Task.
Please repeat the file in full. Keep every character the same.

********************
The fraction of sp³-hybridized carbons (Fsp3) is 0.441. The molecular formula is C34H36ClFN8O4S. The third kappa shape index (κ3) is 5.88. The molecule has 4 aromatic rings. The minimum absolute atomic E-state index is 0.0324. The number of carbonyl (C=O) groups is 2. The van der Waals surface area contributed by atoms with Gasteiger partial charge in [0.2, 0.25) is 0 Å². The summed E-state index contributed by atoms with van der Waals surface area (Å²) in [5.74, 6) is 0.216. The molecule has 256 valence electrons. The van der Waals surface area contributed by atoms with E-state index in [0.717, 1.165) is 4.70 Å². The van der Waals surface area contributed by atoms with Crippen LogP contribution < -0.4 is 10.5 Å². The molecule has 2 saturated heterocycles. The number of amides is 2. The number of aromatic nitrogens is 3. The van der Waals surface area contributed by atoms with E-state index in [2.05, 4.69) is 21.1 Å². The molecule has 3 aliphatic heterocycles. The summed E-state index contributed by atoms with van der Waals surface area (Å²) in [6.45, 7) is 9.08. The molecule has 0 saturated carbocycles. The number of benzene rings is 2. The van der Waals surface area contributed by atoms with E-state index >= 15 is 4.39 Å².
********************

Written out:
The fraction of sp³-hybridized carbons (Fsp3) is 0.441. The molecular formula is C34H36ClFN8O4S. The third kappa shape index (κ3) is 5.88. The molecule has 4 aromatic rings. The minimum absolute atomic E-state index is 0.0324. The number of carbonyl (C=O) groups is 2. The van der Waals surface area contributed by atoms with Gasteiger partial charge in [0.2, 0.25) is 0 Å². The summed E-state index contributed by atoms with van der Waals surface area (Å²) in [5.74, 6) is 0.216. The molecule has 256 valence electrons. The van der Waals surface area contributed by atoms with E-state index in [0.717, 1.165) is 4.70 Å². The van der Waals surface area contributed by atoms with Crippen LogP contribution < -0.4 is 10.5 Å². The molecule has 2 saturated heterocycles. The number of amides is 2. The number of aromatic nitrogens is 3. The van der Waals surface area contributed by atoms with E-state index in [2.05, 4.69) is 21.1 Å². The molecule has 3 aliphatic heterocycles. The summed E-state index contributed by atoms with van der Waals surface area (Å²) in [6.45, 7) is 9.08. The molecule has 0 saturated carbocycles. The number of benzene rings is 2. The van der Waals surface area contributed by atoms with E-state index >= 15 is 4.39 Å².